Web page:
100%

Scanned image of the page. Keyboard directions: use + to zoom in, - to zoom out, arrow keys to pan inside the viewer.

Page Options

Download this Issue

Share

Something wrong?

Something wrong with this page? Report problem.

Rights / Permissions

This collection, digitized in collaboration with the Michigan Daily and the Board for Student Publications, contains materials that are protected by copyright law. Access to these materials is provided for non-profit educational and research purposes. If you use an item from this collection, it is your responsibility to consider the work's copyright status and obtain any required permission.

September 19, 1995 - Image 3

Resource type:
Text
Publication:
The Michigan Daily, 1995-09-19

Disclaimer: Computer generated plain text may have errors. Read more about this.



The Michigan Daily - Tuesday, September 19, 1995 - 3

Alieged armed
robbery in E. Quad
A man was the victim of an armed
robbery Sunday in his East Quad dorm
room, according to Department of Pub-
lic Safety reports.
The victim notified officials at 9:32
p.m. He said he had been robbed and
struck in the head with an unknown
weapon.
He also indicated that pepper spray
was used.
The Huron Valley Ambulance and
the Ann Arbor Fire Department met
with the victim, who refused treatment
and transport.
The suspects allegedly entered the
room and took $160 in cash from the
victim's desk drawer.
Information about the suspects has
not been released.
A different kind of
auto vandal
An apparently vengeful person van-
dalized acar Friday in aparking lot near
Palmer Field, DPS reports say.
A caller said he found a "threatening
note" on his windshield at about 3:20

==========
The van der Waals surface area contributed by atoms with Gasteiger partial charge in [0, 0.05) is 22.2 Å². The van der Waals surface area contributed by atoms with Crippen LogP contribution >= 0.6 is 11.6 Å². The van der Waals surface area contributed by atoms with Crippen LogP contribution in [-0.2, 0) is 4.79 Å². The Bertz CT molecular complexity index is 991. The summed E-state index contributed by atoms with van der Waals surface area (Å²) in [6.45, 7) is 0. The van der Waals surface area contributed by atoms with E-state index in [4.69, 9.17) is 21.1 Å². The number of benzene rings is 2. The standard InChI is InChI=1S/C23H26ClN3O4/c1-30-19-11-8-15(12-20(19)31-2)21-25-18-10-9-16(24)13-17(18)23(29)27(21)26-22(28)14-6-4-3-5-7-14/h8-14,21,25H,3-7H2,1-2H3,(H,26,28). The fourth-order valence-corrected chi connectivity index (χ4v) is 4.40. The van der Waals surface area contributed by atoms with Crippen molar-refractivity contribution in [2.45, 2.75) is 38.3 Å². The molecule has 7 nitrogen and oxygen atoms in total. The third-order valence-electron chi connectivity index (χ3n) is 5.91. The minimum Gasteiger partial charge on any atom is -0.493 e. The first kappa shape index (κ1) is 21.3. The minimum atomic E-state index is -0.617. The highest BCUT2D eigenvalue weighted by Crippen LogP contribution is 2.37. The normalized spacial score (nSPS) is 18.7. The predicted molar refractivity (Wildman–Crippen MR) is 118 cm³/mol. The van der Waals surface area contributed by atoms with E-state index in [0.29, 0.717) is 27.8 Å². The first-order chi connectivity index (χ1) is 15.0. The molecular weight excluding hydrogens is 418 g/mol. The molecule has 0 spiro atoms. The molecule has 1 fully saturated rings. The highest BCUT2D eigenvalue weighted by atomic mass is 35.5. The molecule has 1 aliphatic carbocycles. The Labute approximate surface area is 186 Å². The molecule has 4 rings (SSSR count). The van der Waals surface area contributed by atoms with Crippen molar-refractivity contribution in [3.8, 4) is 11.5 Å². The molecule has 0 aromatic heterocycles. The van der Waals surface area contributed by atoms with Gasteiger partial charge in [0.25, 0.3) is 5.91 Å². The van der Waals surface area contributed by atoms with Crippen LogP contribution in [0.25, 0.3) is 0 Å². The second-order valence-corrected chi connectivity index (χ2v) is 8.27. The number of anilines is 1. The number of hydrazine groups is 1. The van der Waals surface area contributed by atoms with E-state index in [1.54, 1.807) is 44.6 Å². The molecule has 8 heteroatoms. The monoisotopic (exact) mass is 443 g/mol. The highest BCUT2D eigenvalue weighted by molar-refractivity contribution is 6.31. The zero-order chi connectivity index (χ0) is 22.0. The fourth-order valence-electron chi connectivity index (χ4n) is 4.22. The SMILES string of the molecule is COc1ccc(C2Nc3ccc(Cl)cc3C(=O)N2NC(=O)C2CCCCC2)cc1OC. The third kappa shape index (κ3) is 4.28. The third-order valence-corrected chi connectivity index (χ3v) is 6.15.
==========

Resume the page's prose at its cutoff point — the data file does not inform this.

p.m. He also discovered one windshield
wiper was "forcefully removed."
The caller indicated he believed the
incident to be the result of a Thursday
dispute regarding a vehicle that parked
"too close" to his own.
Weekend theft
roundup
Some unusual items taken during the
weekend in alleged larceny and rob-
bery incidents:
U DPS reports indicate that a West
Quad student will have problems see-
ing the next few football games after
tickets were stolen from his room.
A caller reported the larceny at about
8 p.m. Sunday. The season tickets were
taken by unknown persons.
Couzens Hall was the site of a
robbery late last week. DPS reports
indicate that one or more mail packages
were stolen from the front desk be-
tween Thursday and Friday nights.
A caller reported that "pop cans"
were taken from a closet Friday in the
Medical Science Unit I. About $5-6
worth of cans were taken. Police said
there were no suspects.
Female victim left
with shorter hair
A woman has shorter hair as a result
of an incident reported to DPS.
From the Vera Baits II residence hall,
a woman called DPS saying that two
female subjects threatened her and
forced her to cut off some of her hair.
She called from the Ziwet House sec-
tion at about 1:40 p.m. Saturday.
The caller stated the woman was sent
by a friend whom she had had an alter-
cation with earlier.
The incident is under investigation.
Fights among
incidents on Diag
Two officers were busy Friday night
on the Diag:
At 8:35 p.m., the officers, while on
foot patrol, cited two people for posses-
sion of alcohol. While requesting a rou-

tine warrant check on the subjects from
DPS dispatch, it was learned that one
subject had an outstanding warrant is-
sued in Highland Park, Mich.
Then, in an unrelated incident, one
officer observed two individuals fight-
ing. DPS took them into custody for
disorderly conduct.
Then one officer advised DPS dis-
patch of another fight in progress else-
where in the Diag. No arrests were
fhade in this incident.
Finally, at 9:27 p.m., officers noti-
fied DPS that during the fights, their
patrol car had been damaged.
- Compiled by Daily Staff Reporter
Jodi Cohen

Mayors urge negotiations in
Detroit newspapers' strike

DETROIT (AP)- The mayors of Detroit
and Sterling Heights yesterday called for
around-the-clock bargaining to end the two-
month Detroit Newspapers strike, and they
accused management ofdragging out the talks.
The leaders emerged from a meeting at
Detroit Mayor Dennis Archer's office with a
call for both sides to compromise.
With Sterling Heights Mayor Richard Notte
at his side, Archer urged the two sides to
"engage in good-faith, around-the-clock bar-
gaining" starting with the scheduled resump-
tion of talks tomorrow.
"Good faith means not trying to break the
unions on the one hand and not trying to
destroy management rights on the other," Ar-
cher said.
Notte added, "The only way the end will